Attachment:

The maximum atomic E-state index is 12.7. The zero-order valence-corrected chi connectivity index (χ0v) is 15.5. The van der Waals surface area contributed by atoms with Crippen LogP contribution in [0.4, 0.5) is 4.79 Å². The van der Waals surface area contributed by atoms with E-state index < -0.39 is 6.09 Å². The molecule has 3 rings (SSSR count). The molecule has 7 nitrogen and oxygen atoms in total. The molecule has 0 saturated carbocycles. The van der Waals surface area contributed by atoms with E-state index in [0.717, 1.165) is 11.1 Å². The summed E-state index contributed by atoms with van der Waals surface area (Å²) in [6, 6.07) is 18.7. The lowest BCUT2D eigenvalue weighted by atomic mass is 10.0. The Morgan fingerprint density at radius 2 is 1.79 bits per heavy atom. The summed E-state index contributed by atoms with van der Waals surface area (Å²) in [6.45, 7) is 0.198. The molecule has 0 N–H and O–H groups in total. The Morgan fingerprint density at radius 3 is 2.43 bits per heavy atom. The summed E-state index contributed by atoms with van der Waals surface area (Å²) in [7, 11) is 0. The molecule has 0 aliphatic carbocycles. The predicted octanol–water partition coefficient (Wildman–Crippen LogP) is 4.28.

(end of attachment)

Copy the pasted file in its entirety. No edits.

The maximum atomic E-state index is 12.7. The zero-order valence-corrected chi connectivity index (χ0v) is 15.5. The van der Waals surface area contributed by atoms with Crippen LogP contribution in [0.4, 0.5) is 4.79 Å². The van der Waals surface area contributed by atoms with E-state index < -0.39 is 6.09 Å². The molecule has 3 rings (SSSR count). The molecule has 7 nitrogen and oxygen atoms in total. The molecule has 0 saturated carbocycles. The van der Waals surface area contributed by atoms with E-state index in [0.717, 1.165) is 11.1 Å². The summed E-state index contributed by atoms with van der Waals surface area (Å²) in [6, 6.07) is 18.7. The lowest BCUT2D eigenvalue weighted by atomic mass is 10.0. The Morgan fingerprint density at radius 2 is 1.79 bits per heavy atom. The summed E-state index contributed by atoms with van der Waals surface area (Å²) in [6.45, 7) is 0.198. The molecule has 0 N–H and O–H groups in total. The Morgan fingerprint density at radius 3 is 2.43 bits per heavy atom. The summed E-state index contributed by atoms with van der Waals surface area (Å²) in [7, 11) is 0. The molecule has 0 aliphatic carbocycles. The predicted octanol–water partition coefficient (Wildman–Crippen LogP) is 4.28.